Plug-Through Contactor Membranes (PCM) for the Fischer-Tropsch Synthesis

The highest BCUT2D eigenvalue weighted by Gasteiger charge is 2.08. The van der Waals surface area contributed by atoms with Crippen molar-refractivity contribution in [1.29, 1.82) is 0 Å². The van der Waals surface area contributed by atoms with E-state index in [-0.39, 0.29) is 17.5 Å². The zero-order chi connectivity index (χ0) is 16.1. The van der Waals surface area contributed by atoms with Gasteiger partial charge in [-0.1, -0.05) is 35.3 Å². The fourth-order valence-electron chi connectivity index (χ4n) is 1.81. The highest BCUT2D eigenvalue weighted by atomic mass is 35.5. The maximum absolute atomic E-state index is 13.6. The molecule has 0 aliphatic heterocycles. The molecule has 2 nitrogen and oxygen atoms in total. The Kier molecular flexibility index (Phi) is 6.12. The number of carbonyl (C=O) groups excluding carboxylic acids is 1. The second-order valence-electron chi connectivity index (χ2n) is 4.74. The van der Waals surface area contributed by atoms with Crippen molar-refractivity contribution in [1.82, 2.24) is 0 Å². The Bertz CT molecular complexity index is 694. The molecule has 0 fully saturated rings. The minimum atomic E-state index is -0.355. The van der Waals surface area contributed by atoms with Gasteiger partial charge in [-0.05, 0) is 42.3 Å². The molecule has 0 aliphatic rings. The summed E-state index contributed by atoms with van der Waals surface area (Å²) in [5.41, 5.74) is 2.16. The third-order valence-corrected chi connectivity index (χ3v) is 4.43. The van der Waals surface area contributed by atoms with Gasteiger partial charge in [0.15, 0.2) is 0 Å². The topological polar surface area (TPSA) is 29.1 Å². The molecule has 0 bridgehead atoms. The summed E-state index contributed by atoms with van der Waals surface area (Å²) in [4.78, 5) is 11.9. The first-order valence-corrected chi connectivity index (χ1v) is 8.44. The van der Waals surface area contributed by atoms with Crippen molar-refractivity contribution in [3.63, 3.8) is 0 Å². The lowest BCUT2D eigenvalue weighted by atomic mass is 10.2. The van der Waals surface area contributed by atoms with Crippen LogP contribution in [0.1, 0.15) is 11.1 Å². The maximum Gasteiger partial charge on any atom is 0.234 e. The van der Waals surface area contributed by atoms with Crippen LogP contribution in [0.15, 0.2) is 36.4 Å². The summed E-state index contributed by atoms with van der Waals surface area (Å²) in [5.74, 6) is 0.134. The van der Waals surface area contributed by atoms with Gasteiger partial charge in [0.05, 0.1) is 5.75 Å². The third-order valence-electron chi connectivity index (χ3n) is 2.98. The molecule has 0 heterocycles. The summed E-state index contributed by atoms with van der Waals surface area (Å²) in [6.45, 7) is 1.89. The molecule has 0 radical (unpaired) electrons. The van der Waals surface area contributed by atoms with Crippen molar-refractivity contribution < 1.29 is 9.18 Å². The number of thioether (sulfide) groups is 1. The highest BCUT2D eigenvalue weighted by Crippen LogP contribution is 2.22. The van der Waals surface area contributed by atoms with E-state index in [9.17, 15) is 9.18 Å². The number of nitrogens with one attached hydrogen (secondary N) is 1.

Specific features of the Fischer-Tropsch synthesis make crucial the following requirements to the reactor design, isothermal catalyst bed, high concentration of the catalyst in the reactor volume; high gas-liquid interface surface area, small effective size of catalyst grains, i.e., small effective diffusion length, and low pressure drop. The solution of the knotty problem of the trade between high concentration of the active component and mild mass-transfer limitations for the Fischer-Tropsch is suggested by using the heat-conductive plug-through contactor membranes (PCM). The PCM is a three-component mixture of a catalytically active substance, pore-producing agent, and reinforcing agent with a high heat conductivity which is sintered and reduced in H2 after mixing. The PCM is a three-modal porous structure, which is permeated by synthesis gas via the pores wider than 2-3 μm. PCM can combine high permeability (> 20 Darcy), high mechanical strength (> 20 kg/sq cm), and high heat-conductivity (> 4 w/(m K)). Therefore, it provides isothermicity and low pressure drop. The intense mass-transfer within transport pores, their high specific area (gas-liquid interface area), and small distance between two adjacent transport pores (effective diffusion length) weaken the mass-transfer constrains. This helps achieving high space-time yield of hydrocarbons (60-70 kg/cu m- hr at 0.1 MPa and 150-200 kg/cu m-hr at 2 MPa, 210°C, and high selectivity towards heavy hydrocarbons (α > 0.85) and olefins (propylene/propane ratio of 6:1-10:1). This is an abstract of a paper presented at the 227th ACS National Meeting (Anaheim, CA 3/28/2004-4/1/2004).